) has been restored. Under the prior definition, one-time rollover advice (e.g., a rollover from a plan to an IRA) was not, in most cases, fiduciary advice if the adviser was not otherwise a fiduciary. However, if the adviser or its affiliate is already a fiduciary to the plan (e.g., an investment adviser, investment manager or trustee), a rollover recommendation would still be a fiduciary act. See DOL Advisory Opinion 2005-23A. It also would be a prohibited transaction if the fiduciary recommendation causes the adviser to earn more from the IRA than it did from the plan.
Now that the fiduciary rule has been vacated, advisers should revisit their policies and procedures adopted in connection with the fiduciary rule and BICE, including their use of detailed rollover checklists. Advisers that do not implement existing policies as written could face regulatory problems with the SEC or state regulators. Please contact your G&K attorney if you would like assistance with this process.
With the DOL fiduciary rule vacated, the SEC and states are leading the regulatory efforts regarding the standard of care that advisers and brokers owe to their clients. As discussed in our April 2018 Update
, the SEC proposed an interpretation to reaffirm and, in some cases, clarify the SEC’s views of the fiduciary duty that advisers owe to their clients. The SEC also proposed Regulation Best Interest, which would require a broker making a recommendation to a retail customer to act in the best interest of the retail customer at the time the recommendation is made, without putting the financial or other interest of the broker ahead of the retail customer. Comments on both proposals are due August 7, 2018.
Source: U.S. Chamber of Commerce, et al. v. US. Dep’t of Labor, et al., 885 F.3d 360 (5th Cir. 2018).
Litigation and SEC Enforcement Actions and Updates
Recent Excessive Fee Suit: In re BlackRock Mutual Funds
On June 13, 2018, the U.S. District Court for the District of New Jersey granted in part and denied in part a motion for summary judgment filed by defendants BlackRock Advisors, LLC (BRA), BlackRock Investment Management, LLC (BRIM), and BlackRock International Limited (collectively, BlackRock). While the court denied the motion for summary judgment insofar as BlackRock sought to dismiss the plaintiffs’ claims, the court partially granted the motion by ruling that the approval by the board of directors and board of trustees of certain Blackrock funds of the fees charged by BRA was entitled to substantial deference, noting that the boards received “ample information” relating to the Gartenberg factors.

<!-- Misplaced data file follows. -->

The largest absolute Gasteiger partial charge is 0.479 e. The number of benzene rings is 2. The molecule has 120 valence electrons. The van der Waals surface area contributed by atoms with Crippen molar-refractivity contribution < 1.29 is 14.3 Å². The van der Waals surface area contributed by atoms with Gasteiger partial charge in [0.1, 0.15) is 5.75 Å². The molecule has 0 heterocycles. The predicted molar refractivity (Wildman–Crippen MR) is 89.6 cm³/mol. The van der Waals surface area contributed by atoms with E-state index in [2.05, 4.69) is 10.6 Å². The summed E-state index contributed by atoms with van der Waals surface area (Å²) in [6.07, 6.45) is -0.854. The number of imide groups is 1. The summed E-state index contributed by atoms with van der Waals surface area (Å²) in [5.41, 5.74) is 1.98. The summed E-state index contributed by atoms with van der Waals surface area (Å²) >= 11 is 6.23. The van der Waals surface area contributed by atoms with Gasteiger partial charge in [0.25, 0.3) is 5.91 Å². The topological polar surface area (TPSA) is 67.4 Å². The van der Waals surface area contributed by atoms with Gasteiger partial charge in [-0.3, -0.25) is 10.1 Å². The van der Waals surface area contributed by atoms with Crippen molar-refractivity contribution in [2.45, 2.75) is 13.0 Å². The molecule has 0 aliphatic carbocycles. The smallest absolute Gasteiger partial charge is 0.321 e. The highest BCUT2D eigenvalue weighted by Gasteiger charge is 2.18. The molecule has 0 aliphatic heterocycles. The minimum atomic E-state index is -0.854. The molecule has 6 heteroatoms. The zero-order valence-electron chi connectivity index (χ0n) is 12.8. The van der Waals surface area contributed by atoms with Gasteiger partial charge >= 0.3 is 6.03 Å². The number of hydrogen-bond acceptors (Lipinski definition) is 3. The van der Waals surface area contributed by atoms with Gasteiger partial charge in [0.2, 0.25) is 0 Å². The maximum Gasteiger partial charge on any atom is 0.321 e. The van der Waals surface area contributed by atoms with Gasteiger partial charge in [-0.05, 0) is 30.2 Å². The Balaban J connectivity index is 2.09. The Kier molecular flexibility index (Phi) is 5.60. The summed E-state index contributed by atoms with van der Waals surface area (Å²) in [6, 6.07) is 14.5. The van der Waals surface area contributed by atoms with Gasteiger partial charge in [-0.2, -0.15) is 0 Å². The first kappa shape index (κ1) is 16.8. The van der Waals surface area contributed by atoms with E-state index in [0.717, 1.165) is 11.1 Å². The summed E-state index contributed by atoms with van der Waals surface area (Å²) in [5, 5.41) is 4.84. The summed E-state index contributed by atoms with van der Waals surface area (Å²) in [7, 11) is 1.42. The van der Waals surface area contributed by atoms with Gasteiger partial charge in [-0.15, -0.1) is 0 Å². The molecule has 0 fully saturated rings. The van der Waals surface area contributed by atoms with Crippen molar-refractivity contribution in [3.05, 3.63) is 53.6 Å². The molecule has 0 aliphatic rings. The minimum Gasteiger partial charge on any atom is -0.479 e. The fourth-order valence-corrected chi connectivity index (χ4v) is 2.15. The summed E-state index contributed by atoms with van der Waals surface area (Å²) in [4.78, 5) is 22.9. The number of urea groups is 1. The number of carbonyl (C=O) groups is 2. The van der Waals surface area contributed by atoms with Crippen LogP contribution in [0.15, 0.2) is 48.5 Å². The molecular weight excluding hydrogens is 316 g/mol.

The plaintiffs, who are shareholders in the BlackRock Global Allocation Fund and the BlackRock Equity Dividend Fund (the Funds), alleged that the advisory fees charged by BRA were excessive because they were approximately double the subadvisory fees charged to mutual fund clients sponsored by unaffiliated financial institutions and sub-advised by BRIM for substantially the same services.
The court found that the disputes of fact with respect to several of the Gartenberg factors were sufficient to withstand summary judgment. With respect to the Gartenberg “comparative fees” factor, the court rejected the defendants’ assertion that BRA’s advisory fee and BRIM’s subadvisory fee could not be compared as a matter of law, but the court also remarked that the plaintiffs would have difficulty showing that BRA’s advisory services and BRIM’s subadvisory services are comparable in this case. With respect to the Gartenberg “economies of scale” factor, the court cited testimony from the plaintiffs’ expert witness and found that the plaintiffs had raised a factual dispute as to whether the Funds have realized economies of scale and whether BRA adequately shared the benefits of economies of scale with the Funds and their shareholders. Regarding the Gartenberg “profitability” factor, the court also found a factual dispute as to whether BRA’s profitability from the Funds was disproportionate to the service rendered. Lastly, the court found that the Gartenberg “conscientiousness” factor does not weigh in favor of finding that the advisory fee falls outside of the range of arm’s-length bargaining in light of the court’s finding that the boards’ approval of BRA’s advisory fee is entitled to substantial deference.
Source: In re Blackrock Mut. Funds Advisory Fee Litig., Civil Action No. 14-1165 (D.N.J. Jun. 13, 2018).
Recent SEC Enforcement Actions: SEC Finds Advisers Violated Reporting Requirements by Failing to File Form PF